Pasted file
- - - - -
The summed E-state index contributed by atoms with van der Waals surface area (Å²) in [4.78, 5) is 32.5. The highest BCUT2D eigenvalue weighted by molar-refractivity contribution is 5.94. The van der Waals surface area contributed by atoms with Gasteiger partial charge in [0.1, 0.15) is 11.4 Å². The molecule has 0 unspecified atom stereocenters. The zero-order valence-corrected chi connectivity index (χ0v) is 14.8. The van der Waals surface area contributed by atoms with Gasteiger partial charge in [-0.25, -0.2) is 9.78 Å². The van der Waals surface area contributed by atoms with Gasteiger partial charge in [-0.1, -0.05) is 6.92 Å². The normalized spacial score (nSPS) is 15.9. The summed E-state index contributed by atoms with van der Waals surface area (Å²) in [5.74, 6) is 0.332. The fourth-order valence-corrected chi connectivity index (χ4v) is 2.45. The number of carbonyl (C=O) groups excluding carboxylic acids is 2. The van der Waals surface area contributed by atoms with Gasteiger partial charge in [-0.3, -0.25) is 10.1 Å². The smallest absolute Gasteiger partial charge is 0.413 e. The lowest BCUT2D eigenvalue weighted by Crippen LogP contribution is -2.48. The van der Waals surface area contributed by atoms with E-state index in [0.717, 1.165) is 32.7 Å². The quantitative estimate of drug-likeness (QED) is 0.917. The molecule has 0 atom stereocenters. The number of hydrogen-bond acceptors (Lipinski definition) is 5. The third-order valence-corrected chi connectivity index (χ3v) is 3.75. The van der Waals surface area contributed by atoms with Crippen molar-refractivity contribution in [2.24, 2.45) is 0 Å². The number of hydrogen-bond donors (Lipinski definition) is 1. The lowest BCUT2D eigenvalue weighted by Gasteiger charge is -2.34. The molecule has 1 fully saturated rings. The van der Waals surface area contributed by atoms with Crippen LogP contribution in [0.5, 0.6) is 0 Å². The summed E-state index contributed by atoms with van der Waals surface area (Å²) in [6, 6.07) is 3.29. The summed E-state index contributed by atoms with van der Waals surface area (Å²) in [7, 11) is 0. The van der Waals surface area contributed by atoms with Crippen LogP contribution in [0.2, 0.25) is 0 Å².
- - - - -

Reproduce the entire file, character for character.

The summed E-state index contributed by atoms with van der Waals surface area (Å²) in [4.78, 5) is 32.5. The highest BCUT2D eigenvalue weighted by molar-refractivity contribution is 5.94. The van der Waals surface area contributed by atoms with Gasteiger partial charge in [0.1, 0.15) is 11.4 Å². The molecule has 0 unspecified atom stereocenters. The zero-order valence-corrected chi connectivity index (χ0v) is 14.8. The van der Waals surface area contributed by atoms with Gasteiger partial charge in [-0.25, -0.2) is 9.78 Å². The van der Waals surface area contributed by atoms with Gasteiger partial charge in [-0.1, -0.05) is 6.92 Å². The normalized spacial score (nSPS) is 15.9. The summed E-state index contributed by atoms with van der Waals surface area (Å²) in [5.74, 6) is 0.332. The fourth-order valence-corrected chi connectivity index (χ4v) is 2.45. The number of carbonyl (C=O) groups excluding carboxylic acids is 2. The van der Waals surface area contributed by atoms with Gasteiger partial charge in [-0.3, -0.25) is 10.1 Å². The smallest absolute Gasteiger partial charge is 0.413 e. The lowest BCUT2D eigenvalue weighted by Crippen LogP contribution is -2.48. The van der Waals surface area contributed by atoms with E-state index in [0.717, 1.165) is 32.7 Å². The quantitative estimate of drug-likeness (QED) is 0.917. The molecule has 0 atom stereocenters. The number of hydrogen-bond acceptors (Lipinski definition) is 5. The third-order valence-corrected chi connectivity index (χ3v) is 3.75. The van der Waals surface area contributed by atoms with Crippen molar-refractivity contribution in [2.24, 2.45) is 0 Å². The number of hydrogen-bond donors (Lipinski definition) is 1. The lowest BCUT2D eigenvalue weighted by Gasteiger charge is -2.34. The molecule has 1 fully saturated rings. The van der Waals surface area contributed by atoms with Crippen LogP contribution in [0.5, 0.6) is 0 Å². The summed E-state index contributed by atoms with van der Waals surface area (Å²) in [6, 6.07) is 3.29. The summed E-state index contributed by atoms with van der Waals surface area (Å²) in [7, 11) is 0. The van der Waals surface area contributed by atoms with Crippen LogP contribution in [0.2, 0.25) is 0 Å².